Urethral Syndrome

Overview

Definition

The urethra is the tube that carries urine out of the body from the bladder. Urethral syndrome is a set of symptoms of the urethra. It includes inflammation or irritation not related to an infection.

Female Urethra
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Causes

The cause of urethral syndrome can be hard to find. Possible causes include irritation of the urethra from:

  • Radiation therapy or exposure
  • Chemotherapy
  • Spermicidal jellies used during sex
  • Bubble baths
  • Irritating soaps
  • Scents or perfumes
  • Injury to the urethra caused by a blow to the pelvic area
  • Sexual intercourse (especially in women)
  • Urinary irritants, such as caffeine and certain foods
  • Feminine hygiene sprays or douches
  • Sanitary napkins
  • Contraceptive gels
  • Condoms

Risk Factors

Urethral syndrome is most common in women. Factors that may lead to an undetected infection include:

  • Unprotected sex (without use of a condom)
  • Past sexually transmitted diseases
  • Bacterial infection of other parts of the urinary tract, such as the bladder or kidney
  • Medicine that reduce your ability to fight infections
  • Structural problems, such as narrowing of the urethra

SymptomsandDiagnosis

Symptoms

Urethral syndrome may cause:

  • Pain and/or burning while urinating
  • Difficulty urinating (especially after intercourse)
  • Increase in urge or frequent of urination
  • Blood in the urine
  • Swelling and/or tenderness in the groin
  • Pain during sex

In men, urethral syndrome may specifically cause:

  • Discharge from the penis
  • Blood in semen
  • Pain during ejaculation
  • Swollen and/or tender testicles

Diagnosis

The doctor will ask about symptoms and past health. A physical and pelvic exam will be done. Urethral syndrome is usually diagnosed if there are no signs of an infection. Tests to rule out infections or other causes may include:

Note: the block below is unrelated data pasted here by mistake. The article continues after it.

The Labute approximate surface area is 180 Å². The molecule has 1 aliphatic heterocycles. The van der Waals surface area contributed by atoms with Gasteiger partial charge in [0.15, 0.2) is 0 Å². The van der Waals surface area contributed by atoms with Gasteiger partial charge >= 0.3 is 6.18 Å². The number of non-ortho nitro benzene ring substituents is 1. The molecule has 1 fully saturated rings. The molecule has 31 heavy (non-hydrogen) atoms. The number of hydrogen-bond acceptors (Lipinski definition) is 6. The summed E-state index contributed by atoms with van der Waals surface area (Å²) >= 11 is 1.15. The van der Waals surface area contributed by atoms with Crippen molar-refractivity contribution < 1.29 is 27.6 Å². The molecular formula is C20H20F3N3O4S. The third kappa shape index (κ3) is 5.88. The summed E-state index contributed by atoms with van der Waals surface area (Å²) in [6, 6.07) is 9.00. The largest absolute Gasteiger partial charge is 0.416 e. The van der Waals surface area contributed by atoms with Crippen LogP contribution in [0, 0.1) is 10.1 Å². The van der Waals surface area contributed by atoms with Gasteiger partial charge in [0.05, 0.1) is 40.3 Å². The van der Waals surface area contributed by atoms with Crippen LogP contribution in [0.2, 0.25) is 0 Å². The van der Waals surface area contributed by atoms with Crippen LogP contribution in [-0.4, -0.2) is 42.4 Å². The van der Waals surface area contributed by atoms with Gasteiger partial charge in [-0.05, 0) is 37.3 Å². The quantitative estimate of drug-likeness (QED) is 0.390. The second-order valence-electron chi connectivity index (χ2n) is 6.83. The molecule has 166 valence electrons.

• Urine tests or urethral swab tests for lab study
  • Tests for sexually transmitted diseases
  • Cystoscopy and/or urethroscopy
  • Pelvic ultrasound

Treatments

Treatment

The first step may be to find what is causing the irritation. The doctor may recommend stopping use of certain products such as soaps or gels. Symptoms will often pass on their own once the irritation is removed.

Medicine may help to ease symptoms. Choices may include:

  • Antibiotics for a possible undetected infection
  • Medicine to manage pain
  • Antispasmodics to reduce bladder spasms
  • Antidepressants
  • Alpha-blocking drugs to relax muscle tone

Prevention

To reduce your chance of urethral syndrome, avoid the use of:

  • Spermicidal jellies
  • Bubble baths
  • Irritating soaps
  • Scents or perfumes
  • Feminine hygiene sprays and douches
  • Urinary irritant foods and beverages

Other steps that may help include:

  • Practice safe sex, including using condoms.
  • Urinate right after having sex.
  • Treat sexually transmitted diseases quickly and completely. Make sure your partner is treated as well.
  • Drink plenty of fluids.

This content is reviewed regularly and is updated when new and relevant evidence is made available. This information is neither intended nor implied to be a substitute for professional medical advice. Always seek the advice of your physician or other qualified health provider prior to starting any new treatment or with questions regarding a medical condition.

Edits to original content made by Denver Health.

a (Urethral Irritation)

RESOURCES

Centers for Disease Control and Prevention https://www.cdc.gov 

National Institute of Diabetes and Digestive and Kidney Diseases https://www.niddk.nih.gov 

CANADIAN RESOURCES

HealthLink BC https://www.healthlinkbc.ca 

The Kidney Foundation of Canada https://www.kidney.ca 

References

Costantine E, Zucchi A, et al. Treatment of urethral syndrome: a prospective randomized study with Nd: YAG laser. Urol Int. 2006;76:134-138.

Nongonococcal urethritis. EBSCO DynaMed website. Available at:  http://www.dynamed.com/topics/dmp~AN~T116488/Nongonococcal-urethritis  . Accessed September 4, 2020.

Workowski KA, Bolan GA, Centers for Disease Control and Prevention. Sexually transmitted diseases treatment guidelines, 2015. MMWR Recomm Rep. 2015 Jun 5;64(RR-03):1-137.